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A woman and her cat relaxing together

Putting an End to No-Pet Clauses in Tenancy Agreements

There was good news in BC in January for folks with pets and the pets themselves: for the first time in Canada, judges in BC must consider the interests of companion animals in divorce cases. This includes who normally cares for the animal, their bond with children, and whether there is any risk for neglect or abuse. It’s no longer simply who purchased and “owns” the animal. It’s a welcome step for a country that normally treats animals as property.

But there is another important aspect of BC law that needs to reflect our understanding that separating animals from the people who love and care for them is needlessly cruel: housing policy.

Currently in BC it is legal for landlords to impose any restrictions they want on pets, such as on size and quantity, or they can ban companion animals outright. If a tenant gets a pet that violates the terms of their tenancy agreement, they can be evicted for cause. If a would-be tenant already has a pet, it can be extremely challenging to find affordable housing.

These pet clauses are having a tragic impact on tenants throughout the province who are often faced with the dilemma of renting a unit they can afford or giving up the animal they love. Faced with this choice, some tenants give up their animal at shelters, like this cat who was left in the middle of the night with a note that read, “couldn’t find a home that would accept pets. So very sorry. Please help her.” 

According to the BC SPCA, for the eight years between 2014 and 2022, people surrendered more than 11,000 animals, and lack of affordable housing was the primary reason. In the words of one shelter’s director, “the housing crisis is absolutely destroying, and literally tearing families apart.”

The animals suffer also. Without understanding, they might find themselves permanently separated from the humans they’ve bonded with. They may end up in a shelter or on the street (sometimes with their human companions who refuse to give them up and can’t find a place to live). They may be euthanized.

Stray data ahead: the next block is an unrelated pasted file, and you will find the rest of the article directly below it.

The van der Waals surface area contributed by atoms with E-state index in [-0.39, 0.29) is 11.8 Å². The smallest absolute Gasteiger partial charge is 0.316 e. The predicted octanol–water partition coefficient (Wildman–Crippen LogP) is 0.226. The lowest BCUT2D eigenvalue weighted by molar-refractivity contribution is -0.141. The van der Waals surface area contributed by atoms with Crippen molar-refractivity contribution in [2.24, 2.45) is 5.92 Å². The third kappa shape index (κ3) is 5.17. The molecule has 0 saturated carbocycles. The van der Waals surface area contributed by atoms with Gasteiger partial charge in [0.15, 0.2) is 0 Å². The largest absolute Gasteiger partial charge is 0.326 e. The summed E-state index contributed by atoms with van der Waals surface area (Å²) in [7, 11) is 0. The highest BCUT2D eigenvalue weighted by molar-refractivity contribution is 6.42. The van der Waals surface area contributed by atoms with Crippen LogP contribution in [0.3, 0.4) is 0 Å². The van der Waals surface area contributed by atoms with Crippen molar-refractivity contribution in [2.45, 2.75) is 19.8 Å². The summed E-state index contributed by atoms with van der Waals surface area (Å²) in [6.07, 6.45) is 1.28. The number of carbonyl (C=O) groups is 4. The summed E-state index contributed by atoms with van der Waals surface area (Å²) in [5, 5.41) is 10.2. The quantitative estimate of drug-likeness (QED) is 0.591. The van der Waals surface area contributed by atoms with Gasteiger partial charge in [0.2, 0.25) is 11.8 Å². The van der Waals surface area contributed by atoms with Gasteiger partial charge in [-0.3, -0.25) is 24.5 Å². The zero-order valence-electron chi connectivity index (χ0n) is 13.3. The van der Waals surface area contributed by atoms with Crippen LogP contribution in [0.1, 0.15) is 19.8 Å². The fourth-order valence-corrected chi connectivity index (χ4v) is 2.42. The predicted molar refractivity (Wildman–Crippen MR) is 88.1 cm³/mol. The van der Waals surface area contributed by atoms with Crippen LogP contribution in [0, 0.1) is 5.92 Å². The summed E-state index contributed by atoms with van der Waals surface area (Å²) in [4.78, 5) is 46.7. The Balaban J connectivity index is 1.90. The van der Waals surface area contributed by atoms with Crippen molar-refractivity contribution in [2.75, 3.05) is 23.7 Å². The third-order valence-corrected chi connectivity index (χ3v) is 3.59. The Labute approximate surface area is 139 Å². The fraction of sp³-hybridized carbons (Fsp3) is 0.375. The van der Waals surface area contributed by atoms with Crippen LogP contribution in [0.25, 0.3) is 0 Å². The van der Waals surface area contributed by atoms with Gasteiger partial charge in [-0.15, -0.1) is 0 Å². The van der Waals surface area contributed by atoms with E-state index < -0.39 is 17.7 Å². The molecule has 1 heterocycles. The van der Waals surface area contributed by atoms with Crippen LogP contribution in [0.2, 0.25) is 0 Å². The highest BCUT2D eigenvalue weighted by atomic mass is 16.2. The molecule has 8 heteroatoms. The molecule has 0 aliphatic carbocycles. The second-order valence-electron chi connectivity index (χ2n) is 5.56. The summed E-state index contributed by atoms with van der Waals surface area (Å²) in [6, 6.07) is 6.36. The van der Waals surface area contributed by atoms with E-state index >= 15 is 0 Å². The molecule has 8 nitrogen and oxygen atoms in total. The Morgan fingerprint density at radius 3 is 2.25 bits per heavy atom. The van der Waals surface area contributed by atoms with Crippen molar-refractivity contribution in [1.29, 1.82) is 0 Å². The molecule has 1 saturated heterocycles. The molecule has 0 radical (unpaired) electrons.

Landlords claim pets will damage their property, but they have protections. Landlords are able to charge a pet damage deposit when a tenant has a pet. They can require tenants to obtain insurance, including liability. Tenants are legally responsible to fix or pay for any damage they cause beyond reasonable wear and tear during their tenancy – including damage caused by their animals. 

Our housing policy needs to make a similar progressive stride that family policy did recently.  Landlords should not be able to evict tenants for getting companion animals. They should not be able to refuse tenants with companion animals, nor impose restrictions on companion animals in reasonable circumstances. 

This is not a new idea. The now-defunct Pets OK BC championed the abolition of pet clauses in tenancy agreements at least until 2021, and helped make the issue prominent in the Rental Housing Task Force’s recommendations and findings in 2018. In 2020, Vancouver City Council unanimously voted to end no-pet clauses (although they cannot change provincial housing policy, they can and do still offer recommendations to the province). And though landlords sometimes claim they will stop renting their property if no-pet clauses are outlawed, Ontario has voided no-pet clauses since 2006 and there are still plenty of landlords and tenants in Ontario.

Tenants and fairness demand this change. It’s time for the BC Ministry of Housing to step up and put an end to tenancy clauses that tear families apart during our eviction crisis. 

Correction: an earlier version stated that “even Ontario’s Conservative government changed their tenancy law in 2021 to render all no-pet clauses void,” when this change occurred in 2006 under the Liberal government.